A selection of benzylic alcohols 2 was reacted under the standard conditions with BT-SC2F5 (1.25 equiv) and NEt(iPr)2 (2 equiv) in MeCN at −40 °C, providing the corresponding (pentafluoroethyl) thioethers 3 in generally high yields (Scheme 4). A wide range of functional groups were tolerated, including the halogens Cl, Br, and I, thus opening the door for further functionalization of the products via cross-coupling. The propargylic alcohol substrate 2i could also be converted into thioether 3i in 81% yield, although the allylic alcohol 2j was less efficient (13% yield of 3j). The primary aliphatic (pentafluoroethyl) thioether 3k could also be obtained in the reaction between alcohol 2k and BT-SC2F5, however, with this less activated substrate, the thionoester 4k was generated as a significant side product. Finally, the suitability of this methodology for the preparation of (heptafluoropropyl) thioethers was investigated by reacting a selection of benzylic alcohols 2 with BT-SC3F7. As for the pentafluoroethylthiolation reactions, efficient conversion was observed with products 5 being obtained in high yields of up to 98%.

[1860-5397-17-8-i4]

Scheme 4: Scope of the deoxygenative perfluoroalkylthiolation reaction using BT-SC2F5 and BT-SC3F7.

Conclusion

In conclusion, a series of bench-stable and easy to handle 2-(perfluoroalkylthio)benzothiazolium (BT-SRF) salts have been synthesized and investigated as reagents for the direct nucleophilic perfluoroalkylthiolation of aliphatic alcohols. While β-fluoride elimination was a significant side reaction with longer-chain SRF groups, efficient deoxygenative functionalization was observed with BT-SC2F5 and BT-SC3F7. This synthetically attractive reaction provides pentafluoroethyl and heptafluoropropyl thioethers directly from readily available alcohols, thus avoiding the pre-formation of an alkyl halide. This straight-forward route should inspire further investigations of perfluoroalkylthio groups in pharmaceutical, agrochemical and materials science.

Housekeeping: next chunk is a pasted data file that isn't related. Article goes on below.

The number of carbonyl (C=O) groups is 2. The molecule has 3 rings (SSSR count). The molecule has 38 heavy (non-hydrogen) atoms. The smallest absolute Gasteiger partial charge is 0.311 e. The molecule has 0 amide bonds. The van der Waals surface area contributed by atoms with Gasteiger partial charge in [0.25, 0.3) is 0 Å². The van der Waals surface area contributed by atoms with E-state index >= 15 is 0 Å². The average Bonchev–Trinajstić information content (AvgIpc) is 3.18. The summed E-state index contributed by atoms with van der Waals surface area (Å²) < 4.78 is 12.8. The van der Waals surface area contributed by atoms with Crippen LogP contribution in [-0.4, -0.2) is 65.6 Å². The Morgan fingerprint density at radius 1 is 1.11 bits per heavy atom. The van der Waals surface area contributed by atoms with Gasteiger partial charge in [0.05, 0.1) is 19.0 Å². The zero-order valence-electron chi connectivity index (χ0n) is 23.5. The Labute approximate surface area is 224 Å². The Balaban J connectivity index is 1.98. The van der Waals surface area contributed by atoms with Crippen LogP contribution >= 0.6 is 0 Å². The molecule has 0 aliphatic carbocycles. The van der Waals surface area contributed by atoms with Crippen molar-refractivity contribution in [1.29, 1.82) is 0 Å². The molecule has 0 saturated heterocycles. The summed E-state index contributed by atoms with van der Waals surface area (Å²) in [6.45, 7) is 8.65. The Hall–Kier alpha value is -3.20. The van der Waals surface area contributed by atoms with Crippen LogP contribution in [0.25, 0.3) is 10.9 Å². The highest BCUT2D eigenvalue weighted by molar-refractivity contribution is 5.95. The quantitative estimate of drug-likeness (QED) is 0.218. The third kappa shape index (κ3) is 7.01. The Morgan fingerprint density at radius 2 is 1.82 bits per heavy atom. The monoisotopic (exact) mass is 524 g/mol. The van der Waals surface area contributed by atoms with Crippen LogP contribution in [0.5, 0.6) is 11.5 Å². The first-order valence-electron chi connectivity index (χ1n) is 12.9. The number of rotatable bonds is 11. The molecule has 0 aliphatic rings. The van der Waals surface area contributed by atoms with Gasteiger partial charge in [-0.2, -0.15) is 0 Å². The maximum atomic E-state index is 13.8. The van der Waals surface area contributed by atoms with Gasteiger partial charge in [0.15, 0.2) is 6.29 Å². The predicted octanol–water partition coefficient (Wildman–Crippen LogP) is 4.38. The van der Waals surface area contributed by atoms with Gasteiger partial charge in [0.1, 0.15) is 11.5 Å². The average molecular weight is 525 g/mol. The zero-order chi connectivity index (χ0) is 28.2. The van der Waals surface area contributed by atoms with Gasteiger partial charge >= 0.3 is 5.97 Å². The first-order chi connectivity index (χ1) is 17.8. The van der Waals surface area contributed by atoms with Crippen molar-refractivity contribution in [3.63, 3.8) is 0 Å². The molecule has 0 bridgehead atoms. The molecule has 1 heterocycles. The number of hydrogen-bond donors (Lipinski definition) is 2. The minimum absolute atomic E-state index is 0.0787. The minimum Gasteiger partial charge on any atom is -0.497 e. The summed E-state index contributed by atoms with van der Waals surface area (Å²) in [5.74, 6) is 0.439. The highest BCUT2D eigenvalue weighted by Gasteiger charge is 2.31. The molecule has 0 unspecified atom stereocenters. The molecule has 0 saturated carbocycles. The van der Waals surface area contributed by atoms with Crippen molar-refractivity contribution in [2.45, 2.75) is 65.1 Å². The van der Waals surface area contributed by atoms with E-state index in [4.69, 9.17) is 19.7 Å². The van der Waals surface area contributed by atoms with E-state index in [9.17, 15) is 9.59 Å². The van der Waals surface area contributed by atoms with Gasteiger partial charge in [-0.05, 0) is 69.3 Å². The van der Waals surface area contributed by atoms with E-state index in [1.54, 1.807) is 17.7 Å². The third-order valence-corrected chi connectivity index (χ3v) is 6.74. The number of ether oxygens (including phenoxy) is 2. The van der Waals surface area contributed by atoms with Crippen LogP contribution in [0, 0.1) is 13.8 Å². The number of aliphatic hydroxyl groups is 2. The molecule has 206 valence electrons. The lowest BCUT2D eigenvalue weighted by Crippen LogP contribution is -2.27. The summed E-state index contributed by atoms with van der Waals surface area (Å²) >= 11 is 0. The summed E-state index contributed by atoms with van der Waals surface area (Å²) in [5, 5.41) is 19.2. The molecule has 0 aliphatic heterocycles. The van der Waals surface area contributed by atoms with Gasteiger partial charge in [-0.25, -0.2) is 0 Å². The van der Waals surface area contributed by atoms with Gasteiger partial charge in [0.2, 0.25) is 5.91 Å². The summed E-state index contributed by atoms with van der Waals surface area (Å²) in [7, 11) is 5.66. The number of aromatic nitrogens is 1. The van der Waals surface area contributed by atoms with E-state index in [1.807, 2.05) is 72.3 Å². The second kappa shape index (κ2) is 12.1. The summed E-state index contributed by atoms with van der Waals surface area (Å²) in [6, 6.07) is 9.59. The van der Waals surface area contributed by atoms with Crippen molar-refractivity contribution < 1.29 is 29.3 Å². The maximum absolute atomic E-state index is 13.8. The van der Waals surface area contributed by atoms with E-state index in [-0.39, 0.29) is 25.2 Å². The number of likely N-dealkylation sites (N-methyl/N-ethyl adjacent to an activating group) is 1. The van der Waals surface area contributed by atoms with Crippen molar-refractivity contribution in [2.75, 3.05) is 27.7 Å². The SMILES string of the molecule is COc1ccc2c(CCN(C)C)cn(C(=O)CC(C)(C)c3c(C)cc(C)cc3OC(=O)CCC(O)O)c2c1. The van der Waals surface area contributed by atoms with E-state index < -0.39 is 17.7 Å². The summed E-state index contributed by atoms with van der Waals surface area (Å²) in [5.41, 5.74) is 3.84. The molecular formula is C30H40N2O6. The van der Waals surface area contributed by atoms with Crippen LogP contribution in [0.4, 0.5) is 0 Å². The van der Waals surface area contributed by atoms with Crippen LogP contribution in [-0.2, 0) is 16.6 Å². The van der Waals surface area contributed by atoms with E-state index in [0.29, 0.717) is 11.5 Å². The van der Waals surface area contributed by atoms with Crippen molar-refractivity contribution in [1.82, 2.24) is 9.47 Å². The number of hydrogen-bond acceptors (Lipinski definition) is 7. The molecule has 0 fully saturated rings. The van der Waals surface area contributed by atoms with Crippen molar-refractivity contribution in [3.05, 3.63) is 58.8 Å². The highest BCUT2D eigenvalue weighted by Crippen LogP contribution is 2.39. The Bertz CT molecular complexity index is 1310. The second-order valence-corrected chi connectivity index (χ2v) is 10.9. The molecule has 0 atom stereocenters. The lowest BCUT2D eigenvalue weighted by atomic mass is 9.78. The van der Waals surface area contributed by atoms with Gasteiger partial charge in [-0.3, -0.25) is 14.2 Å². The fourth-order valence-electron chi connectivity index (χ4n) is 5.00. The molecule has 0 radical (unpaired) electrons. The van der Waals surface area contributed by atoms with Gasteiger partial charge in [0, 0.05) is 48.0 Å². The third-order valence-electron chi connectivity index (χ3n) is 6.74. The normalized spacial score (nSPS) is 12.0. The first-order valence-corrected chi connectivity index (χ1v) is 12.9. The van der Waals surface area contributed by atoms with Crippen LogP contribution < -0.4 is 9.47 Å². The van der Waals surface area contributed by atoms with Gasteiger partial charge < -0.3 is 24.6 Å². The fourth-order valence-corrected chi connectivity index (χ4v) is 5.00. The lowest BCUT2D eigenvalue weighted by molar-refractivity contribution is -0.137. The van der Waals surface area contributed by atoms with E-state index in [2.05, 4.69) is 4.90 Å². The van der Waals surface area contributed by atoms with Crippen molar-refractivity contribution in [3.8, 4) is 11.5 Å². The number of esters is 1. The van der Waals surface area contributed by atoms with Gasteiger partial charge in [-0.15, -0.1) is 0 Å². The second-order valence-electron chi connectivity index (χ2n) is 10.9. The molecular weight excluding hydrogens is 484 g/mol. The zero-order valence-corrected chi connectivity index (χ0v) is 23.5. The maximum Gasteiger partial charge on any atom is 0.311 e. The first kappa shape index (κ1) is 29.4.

Supporting Information

The Supporting Information contains experimental procedures, characterization data of all BT-SRF reagents and isolated products as well as copies of NMR spectra.

Supporting Information File 1: Experimental section.
Format: PDF Size: 3.5 MB Download

Acknowledgements

We would like to acknowledge the assistance of the Core Facility BioSupraMol supported by the DFG.

Funding

Funded by the Daimler und Benz Stiftung (Postdoctoral Scholarship, Project No.: 32-04/18) and the Deutsche Forschungsgemeinschaft (DFG, German Research Foundation) – Project-ID 387284271 – SFB 1349 (gefördert durch die Deutsche Forschungsgemeinschaft (DFG) – Projektnummer 387284271 – SFB 1349)). Financial support from the Fonds der Chemischen Industrie (Sachkostenzuschuss) is also gratefully acknowledged.